Smooth slopes, rocky relationships.
"Just who do you think you are?" Those seven words typically signal a taunt or a sneer. But in the darkly funny Swedish film Force Majeure, they mark the collective cri de coeur of a couple perched on the lip of a major existential crisis.
At a high-end resort in the French Alps, a family of four go about their holiday, which involves eating, skiing and snuggling in matching thermals. It's a portrait of banality. Sure, there are squabbles. The kids (played by real-life siblings Clara and Vincent Wettergren) get cranky when they're hungry, and their parents, Tomas (Johannes Kuhnke) and Ebba (Lisa Loven Kongsli), snipe a little, too, in tiny tendrils that stem from more fundamental frustrations. She thinks he works too much; he just wants to relax. But there's nothing to worry about. They're still a family, a unit.
On the second day of vacation, during an avalanche, a troubling decision is made. Ebba tries to rescue the children, but Tomas runs for his life. Nature punches nurture in the face, and for the rest of the film, the family try to recover from the blow. But trying doesn't always equal success. It's hard not to pick at a fresh scab.
Writer-director Ruben Ötlund excels at both the human scale and the biblically awesome, making great use of the mountains' vast, blank snow banks and vertiginous drops. All is menace. The sound design distorts the everyday in wonderfully grotesque ways. It amplifies a chairlift's grinding gears and an electric toothbrush's angry hum while Vivaldi's thundering "Summer" concerto booms in the background. The music choice may seem counterintuitive given all the snow in the film, but it's devastatingly effective. I began to flinch whenever it cropped up, with the same kind of Pavlovian response I had to the Wagner soundtrack in Melancholia.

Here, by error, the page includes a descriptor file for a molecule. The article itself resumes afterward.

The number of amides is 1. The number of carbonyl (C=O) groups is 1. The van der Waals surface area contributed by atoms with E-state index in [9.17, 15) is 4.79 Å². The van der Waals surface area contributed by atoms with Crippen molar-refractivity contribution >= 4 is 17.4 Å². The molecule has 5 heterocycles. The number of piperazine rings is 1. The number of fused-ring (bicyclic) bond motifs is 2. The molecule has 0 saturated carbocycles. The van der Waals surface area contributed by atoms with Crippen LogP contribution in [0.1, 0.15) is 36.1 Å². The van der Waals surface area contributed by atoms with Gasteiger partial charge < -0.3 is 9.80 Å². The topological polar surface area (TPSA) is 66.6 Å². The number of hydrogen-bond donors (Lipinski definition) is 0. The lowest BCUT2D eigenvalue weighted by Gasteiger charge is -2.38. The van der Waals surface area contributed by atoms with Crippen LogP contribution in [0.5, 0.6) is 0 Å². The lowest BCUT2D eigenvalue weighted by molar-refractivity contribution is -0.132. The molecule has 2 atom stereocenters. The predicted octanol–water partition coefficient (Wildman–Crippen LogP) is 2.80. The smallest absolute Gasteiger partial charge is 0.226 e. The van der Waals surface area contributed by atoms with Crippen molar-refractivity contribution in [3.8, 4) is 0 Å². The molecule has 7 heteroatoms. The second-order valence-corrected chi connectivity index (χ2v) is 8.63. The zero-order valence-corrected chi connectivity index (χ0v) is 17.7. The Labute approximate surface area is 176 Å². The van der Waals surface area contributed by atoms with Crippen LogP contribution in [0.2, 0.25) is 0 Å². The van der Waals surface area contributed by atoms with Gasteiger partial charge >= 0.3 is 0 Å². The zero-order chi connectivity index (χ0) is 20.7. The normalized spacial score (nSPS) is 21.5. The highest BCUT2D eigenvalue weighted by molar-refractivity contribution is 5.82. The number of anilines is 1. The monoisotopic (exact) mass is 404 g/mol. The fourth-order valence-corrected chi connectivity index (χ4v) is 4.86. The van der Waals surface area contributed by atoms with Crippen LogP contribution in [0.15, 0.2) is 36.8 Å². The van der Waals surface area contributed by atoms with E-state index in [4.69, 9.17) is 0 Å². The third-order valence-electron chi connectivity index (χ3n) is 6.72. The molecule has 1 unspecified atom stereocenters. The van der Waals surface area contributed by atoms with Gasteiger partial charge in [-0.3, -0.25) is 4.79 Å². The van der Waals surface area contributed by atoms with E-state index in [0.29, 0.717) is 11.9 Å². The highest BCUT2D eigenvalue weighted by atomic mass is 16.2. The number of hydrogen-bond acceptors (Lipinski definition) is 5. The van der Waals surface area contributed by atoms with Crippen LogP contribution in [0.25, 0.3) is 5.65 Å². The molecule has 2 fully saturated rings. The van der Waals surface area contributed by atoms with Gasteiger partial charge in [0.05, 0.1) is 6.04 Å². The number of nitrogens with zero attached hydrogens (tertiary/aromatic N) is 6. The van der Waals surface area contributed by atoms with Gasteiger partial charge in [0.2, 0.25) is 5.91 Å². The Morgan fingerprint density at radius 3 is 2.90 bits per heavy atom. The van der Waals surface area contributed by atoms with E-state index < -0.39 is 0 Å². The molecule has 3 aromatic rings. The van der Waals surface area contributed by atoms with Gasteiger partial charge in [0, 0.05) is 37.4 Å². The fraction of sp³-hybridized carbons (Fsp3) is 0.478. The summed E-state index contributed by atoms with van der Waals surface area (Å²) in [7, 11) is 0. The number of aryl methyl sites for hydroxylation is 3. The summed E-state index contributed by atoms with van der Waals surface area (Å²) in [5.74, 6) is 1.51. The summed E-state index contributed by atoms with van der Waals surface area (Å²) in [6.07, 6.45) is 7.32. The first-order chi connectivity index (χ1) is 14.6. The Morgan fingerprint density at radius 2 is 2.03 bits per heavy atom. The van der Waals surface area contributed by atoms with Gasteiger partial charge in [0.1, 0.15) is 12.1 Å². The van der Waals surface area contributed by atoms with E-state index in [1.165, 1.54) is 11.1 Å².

There is also the matter of nightly bombings. The resort coordinates explosions meant to trigger avalanches in a controlled way that will smooth the slopes. The explosions create the sensation of living in a war zone, which, in a way, the family now is. Östlund chews on the idea that war erodes identity, exploring the differences between who a person thinks he is and who he actually is. He also examines how gender expectations affect the whole mess. The latter concern gives Force Majeure a kicky boost of energy, especially when Östlund introduces another couple for a second, more comical referendum on male-female relations.
The film's biggest laughs come when traditional gender roles are upended. When those roles seem to be restored, the men's chests practically inflate three sizes. They shouldn't get so comfortable, though: Östlund, a grim mischief-maker, is sharpening his stick, preparing for his next kill.